How Apple could fix HomePod’s white ring problem

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Apple HomePod smart speaker Listening History
HomePod has caused issues for some users.
Photo: Ste Smith/Cult of Mac

One of the least welcome aspects of the HomePod smart speaker is its propensity for leaving unsightly white rings on your tables, due to an interaction between the silicone used in the device and the wood.

According to one industrial designer, however, the problem could be solved by Apple without too much cost — although there may be a bit of retooling of their equipment required.

Business Insider spoke to a range of industrial designers to find out their thoughts on the latest “-gate” suffix issue to drum up controversy for Apple.

Gregor Berkowitz, a product development consultant for various consumer electronics brands, suggested the problem may be an oversight due to Apple’s inexperience making stereos or speakers, which are stationary products. Berkowitz said that Apple may have to re-tool its silicone manufacturing, but that doing so could stop HomePods from leaving white rings. This, he suggested, could “take anywhere from two weeks to six weeks.”

Apple has so far acknowledged the issue, but claimed that it can be dealt with either by removing the speaker from the wood surface (with the white ring vanishing after a few days), or else sanding and re-varnishing the wood. It is extremely unlikely that Apple will plump for a product recall, although the company will probably re-examine its silicone material when it comes to put out a HomePod v2 — of possibly even before.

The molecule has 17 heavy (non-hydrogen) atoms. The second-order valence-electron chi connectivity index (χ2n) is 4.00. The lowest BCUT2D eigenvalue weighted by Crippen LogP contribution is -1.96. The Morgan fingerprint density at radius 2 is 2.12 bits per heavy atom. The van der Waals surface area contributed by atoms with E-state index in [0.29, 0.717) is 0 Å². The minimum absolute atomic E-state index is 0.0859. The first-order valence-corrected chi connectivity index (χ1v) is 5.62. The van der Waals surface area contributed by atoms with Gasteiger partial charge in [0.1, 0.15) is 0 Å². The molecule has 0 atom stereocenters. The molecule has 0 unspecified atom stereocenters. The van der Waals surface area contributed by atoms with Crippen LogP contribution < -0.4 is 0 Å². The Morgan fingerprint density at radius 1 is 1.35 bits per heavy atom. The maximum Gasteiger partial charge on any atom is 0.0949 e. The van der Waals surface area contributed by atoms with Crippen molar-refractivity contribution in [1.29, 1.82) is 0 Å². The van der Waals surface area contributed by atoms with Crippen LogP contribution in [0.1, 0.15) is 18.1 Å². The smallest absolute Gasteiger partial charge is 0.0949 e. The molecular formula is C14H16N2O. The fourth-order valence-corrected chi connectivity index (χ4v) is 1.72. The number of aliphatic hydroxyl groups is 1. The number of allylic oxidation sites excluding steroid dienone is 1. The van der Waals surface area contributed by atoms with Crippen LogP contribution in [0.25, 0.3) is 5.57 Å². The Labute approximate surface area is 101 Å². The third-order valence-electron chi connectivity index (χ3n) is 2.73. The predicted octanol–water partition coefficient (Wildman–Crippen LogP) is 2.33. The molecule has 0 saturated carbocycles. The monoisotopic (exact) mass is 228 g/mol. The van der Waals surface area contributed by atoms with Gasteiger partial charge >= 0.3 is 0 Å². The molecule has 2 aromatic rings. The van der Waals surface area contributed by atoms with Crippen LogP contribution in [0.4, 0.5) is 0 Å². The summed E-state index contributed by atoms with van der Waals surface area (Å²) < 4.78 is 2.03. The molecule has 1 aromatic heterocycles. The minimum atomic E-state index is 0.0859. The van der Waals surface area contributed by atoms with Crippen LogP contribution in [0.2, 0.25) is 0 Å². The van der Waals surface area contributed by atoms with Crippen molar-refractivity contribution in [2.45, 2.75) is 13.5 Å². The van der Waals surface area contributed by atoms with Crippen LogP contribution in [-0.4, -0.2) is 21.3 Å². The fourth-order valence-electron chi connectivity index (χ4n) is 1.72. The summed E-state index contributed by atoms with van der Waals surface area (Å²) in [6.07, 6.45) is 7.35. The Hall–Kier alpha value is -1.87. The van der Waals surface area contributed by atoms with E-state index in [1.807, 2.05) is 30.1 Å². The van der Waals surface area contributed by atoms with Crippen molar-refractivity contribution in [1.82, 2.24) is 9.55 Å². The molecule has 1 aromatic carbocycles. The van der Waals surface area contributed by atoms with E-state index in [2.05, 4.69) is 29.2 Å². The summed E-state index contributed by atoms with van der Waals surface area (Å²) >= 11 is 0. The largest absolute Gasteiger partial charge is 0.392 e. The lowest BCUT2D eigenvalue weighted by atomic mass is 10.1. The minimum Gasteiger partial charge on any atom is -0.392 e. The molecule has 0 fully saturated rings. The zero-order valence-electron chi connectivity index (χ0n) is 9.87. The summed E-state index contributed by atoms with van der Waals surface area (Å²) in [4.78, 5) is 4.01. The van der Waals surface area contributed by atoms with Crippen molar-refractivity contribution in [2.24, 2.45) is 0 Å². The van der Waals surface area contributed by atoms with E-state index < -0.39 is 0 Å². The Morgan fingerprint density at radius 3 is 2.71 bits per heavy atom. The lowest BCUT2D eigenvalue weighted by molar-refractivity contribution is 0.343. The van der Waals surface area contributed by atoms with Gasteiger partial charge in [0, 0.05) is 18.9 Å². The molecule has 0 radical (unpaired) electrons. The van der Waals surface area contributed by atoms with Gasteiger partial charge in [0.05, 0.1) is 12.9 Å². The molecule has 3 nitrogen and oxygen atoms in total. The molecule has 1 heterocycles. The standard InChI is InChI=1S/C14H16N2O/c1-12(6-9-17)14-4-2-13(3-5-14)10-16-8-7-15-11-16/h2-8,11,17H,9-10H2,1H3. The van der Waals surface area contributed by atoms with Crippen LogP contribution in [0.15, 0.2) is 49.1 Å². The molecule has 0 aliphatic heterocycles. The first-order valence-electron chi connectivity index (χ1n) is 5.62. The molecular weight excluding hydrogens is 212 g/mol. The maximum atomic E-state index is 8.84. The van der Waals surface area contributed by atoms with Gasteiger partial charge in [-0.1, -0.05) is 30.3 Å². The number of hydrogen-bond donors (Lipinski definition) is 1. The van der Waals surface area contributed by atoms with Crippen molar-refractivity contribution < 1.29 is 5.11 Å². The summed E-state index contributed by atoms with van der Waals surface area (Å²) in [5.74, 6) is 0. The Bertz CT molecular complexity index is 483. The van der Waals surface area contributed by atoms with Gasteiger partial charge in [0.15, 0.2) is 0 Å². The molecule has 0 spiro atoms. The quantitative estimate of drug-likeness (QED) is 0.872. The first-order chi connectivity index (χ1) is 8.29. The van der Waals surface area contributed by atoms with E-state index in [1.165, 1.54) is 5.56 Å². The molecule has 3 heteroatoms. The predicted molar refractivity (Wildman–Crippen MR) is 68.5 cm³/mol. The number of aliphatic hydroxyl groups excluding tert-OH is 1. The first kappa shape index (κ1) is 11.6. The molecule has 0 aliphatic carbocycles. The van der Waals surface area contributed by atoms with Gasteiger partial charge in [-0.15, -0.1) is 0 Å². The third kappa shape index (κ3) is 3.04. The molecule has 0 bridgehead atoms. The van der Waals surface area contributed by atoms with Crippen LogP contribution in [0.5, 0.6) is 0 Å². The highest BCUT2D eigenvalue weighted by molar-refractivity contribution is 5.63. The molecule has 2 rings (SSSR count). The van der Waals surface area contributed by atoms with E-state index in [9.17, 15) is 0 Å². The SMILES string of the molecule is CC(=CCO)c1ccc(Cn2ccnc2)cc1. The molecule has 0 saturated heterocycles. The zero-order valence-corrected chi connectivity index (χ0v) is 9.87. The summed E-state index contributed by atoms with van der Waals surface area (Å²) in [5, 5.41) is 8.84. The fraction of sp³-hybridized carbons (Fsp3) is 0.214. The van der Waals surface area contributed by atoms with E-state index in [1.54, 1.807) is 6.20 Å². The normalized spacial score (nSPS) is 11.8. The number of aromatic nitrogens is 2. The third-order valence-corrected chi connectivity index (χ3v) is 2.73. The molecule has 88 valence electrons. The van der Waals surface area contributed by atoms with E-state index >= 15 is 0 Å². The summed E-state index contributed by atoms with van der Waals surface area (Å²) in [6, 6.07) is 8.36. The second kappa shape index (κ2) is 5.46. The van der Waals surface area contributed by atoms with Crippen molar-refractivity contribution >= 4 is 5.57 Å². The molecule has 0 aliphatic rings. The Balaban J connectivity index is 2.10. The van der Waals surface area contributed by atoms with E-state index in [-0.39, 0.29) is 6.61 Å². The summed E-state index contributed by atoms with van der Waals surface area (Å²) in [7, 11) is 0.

Lack of QA testing?

Perhaps the bigger cause for concern from the Business Insider piece comes from designers’ claims that Apple likely didn’t do enough quality assurance testing. “I’m actually very surprised,” said Cesar Viramontes, a Senior Industrial Designer at Y Studios, told the website.

“They didn’t test the product enough and in the right variety of circumstances, especially considering that a wood surface is a very likely support for the product,” said Ignazio Moresco, a product design expert who has worked at frog design, Microsoft and Ericsson. “They should have caught the issue if they followed a rigorous QA process.”

Given some of the concerns about Apple’s recent lack of quality assurance testing with software, it’s not good to think that some of that lack of attention to detail may have also extended to hardware.

For now, if you’re a HomePod user hoping to avoid leaving white marks on your furniture, make sure to check out our “how to” (or, in this case, “how not to”) article here.